Cabbies sue over license seizures at Indy 500

Indy 500 fans wait to get into this year's race. (WTHR file photo from May 2013)
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A group of cab drivers are suing over the seizure of their taxi licenses when they tried to pick up passengers after this year's Indianapolis 500.

The lawsuit filed by the ACLU of Indiana claims around 80 drivers had their licenses taken by town of Speedway officers and then were given $50 parking tickets when they returned days later to retrieve them. The lawsuit argues the licenses were taken without due process.

Indianapolis Department of Code Enforcement spokesman Adam Baker says there was confusion between Indianapolis officers who directed taxi drivers onto a street near the track and Speedway officers who thought the cabs weren't allowed on the street.

"The Constitution prohibits the government from seizing our property without cause and without any sort of process. Both of these principles appeared to have been violated in this case," said Ken Falk, ACLU of Indiana Legal Director.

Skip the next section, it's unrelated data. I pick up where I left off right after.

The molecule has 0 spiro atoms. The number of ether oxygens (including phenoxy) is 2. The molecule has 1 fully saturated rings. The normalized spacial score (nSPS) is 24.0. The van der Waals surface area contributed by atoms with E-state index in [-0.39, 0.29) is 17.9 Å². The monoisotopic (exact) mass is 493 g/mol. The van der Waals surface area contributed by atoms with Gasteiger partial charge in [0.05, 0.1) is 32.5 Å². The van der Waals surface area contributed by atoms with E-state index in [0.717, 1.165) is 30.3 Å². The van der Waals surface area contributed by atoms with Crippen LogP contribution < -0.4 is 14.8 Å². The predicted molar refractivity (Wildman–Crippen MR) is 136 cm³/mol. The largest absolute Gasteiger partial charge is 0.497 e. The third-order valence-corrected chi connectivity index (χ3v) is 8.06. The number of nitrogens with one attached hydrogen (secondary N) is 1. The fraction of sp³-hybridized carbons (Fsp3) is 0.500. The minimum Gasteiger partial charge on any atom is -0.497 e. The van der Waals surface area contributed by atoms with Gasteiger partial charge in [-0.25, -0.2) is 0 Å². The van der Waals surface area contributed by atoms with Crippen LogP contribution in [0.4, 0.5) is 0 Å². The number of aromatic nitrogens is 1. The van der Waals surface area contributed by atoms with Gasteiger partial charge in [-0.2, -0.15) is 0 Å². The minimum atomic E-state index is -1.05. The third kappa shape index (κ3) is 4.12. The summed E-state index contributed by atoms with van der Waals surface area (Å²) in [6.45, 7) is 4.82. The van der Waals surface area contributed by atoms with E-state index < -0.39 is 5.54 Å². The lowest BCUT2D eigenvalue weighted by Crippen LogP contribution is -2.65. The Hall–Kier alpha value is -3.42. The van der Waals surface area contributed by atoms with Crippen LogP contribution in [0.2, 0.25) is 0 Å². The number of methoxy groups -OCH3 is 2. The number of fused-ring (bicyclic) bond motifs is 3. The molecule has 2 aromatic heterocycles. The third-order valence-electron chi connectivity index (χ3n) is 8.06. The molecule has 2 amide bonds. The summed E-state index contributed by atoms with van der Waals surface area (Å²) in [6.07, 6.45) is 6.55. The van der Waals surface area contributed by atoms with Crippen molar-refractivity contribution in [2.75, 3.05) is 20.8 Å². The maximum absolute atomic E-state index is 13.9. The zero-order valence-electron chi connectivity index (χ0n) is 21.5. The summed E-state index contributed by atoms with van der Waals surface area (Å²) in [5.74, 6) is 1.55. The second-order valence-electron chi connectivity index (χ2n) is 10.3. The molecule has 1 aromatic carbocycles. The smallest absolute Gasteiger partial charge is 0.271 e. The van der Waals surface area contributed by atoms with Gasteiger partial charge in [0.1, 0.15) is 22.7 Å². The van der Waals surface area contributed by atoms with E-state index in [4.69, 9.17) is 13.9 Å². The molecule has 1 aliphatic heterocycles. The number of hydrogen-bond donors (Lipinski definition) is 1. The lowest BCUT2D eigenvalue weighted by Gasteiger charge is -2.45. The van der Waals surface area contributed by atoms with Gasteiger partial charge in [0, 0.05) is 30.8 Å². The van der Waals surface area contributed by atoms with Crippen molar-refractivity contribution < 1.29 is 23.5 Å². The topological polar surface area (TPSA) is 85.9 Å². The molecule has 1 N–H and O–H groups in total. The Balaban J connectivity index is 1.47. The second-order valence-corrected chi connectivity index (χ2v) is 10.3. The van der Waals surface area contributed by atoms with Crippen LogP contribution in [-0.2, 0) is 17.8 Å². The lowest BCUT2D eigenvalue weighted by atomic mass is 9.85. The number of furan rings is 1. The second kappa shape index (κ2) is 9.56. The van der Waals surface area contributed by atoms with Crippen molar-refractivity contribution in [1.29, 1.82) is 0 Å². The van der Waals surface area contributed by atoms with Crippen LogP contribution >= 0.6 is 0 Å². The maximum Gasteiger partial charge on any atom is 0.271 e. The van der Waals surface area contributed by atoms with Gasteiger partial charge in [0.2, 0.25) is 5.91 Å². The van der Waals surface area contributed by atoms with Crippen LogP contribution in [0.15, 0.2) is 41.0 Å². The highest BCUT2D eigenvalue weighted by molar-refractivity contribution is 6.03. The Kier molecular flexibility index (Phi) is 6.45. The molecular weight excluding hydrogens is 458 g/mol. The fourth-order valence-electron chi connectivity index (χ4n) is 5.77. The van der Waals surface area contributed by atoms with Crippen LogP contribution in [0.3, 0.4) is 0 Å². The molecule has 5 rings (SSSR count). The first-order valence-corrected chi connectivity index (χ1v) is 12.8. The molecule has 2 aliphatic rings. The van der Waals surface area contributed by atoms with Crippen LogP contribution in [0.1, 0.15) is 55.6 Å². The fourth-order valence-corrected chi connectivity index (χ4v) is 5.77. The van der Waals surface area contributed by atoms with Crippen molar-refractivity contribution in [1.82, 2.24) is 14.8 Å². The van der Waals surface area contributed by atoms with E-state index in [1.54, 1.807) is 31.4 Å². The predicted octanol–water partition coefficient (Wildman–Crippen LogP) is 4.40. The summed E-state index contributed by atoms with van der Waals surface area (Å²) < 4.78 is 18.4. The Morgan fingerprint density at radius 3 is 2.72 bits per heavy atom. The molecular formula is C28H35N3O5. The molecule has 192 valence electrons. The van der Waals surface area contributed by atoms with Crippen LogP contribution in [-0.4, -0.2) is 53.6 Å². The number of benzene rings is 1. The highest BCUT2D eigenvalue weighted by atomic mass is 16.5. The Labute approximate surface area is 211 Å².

Diedra Warren, Brian Thompson and Charlie Key are plaintiffs in the lawsuit. All three licensed cab drivers had driven customers to the track on race day and arranged to pick them up on Main Street in Speedway after the race. But when they returned to the spot where they had arranged the pick-up, officers seized their operators' licenses and told them to leave the area.

When the drivers went to the Speedway Police Department to pick up their licenses, they were also penalized with $50 parking tickets.

The lawsuit alleges that the actions of the police department "violate the Fourth and Fourteenth Amendments to the U.S. Constitution, because seizure of the licenses was not warranted, justified or reasonable, and violated due process."

The ACLU of Indiana is requesting a jury trial and damages for the plaintiffs' missed work time.

The police department would not comment on the pending litigation.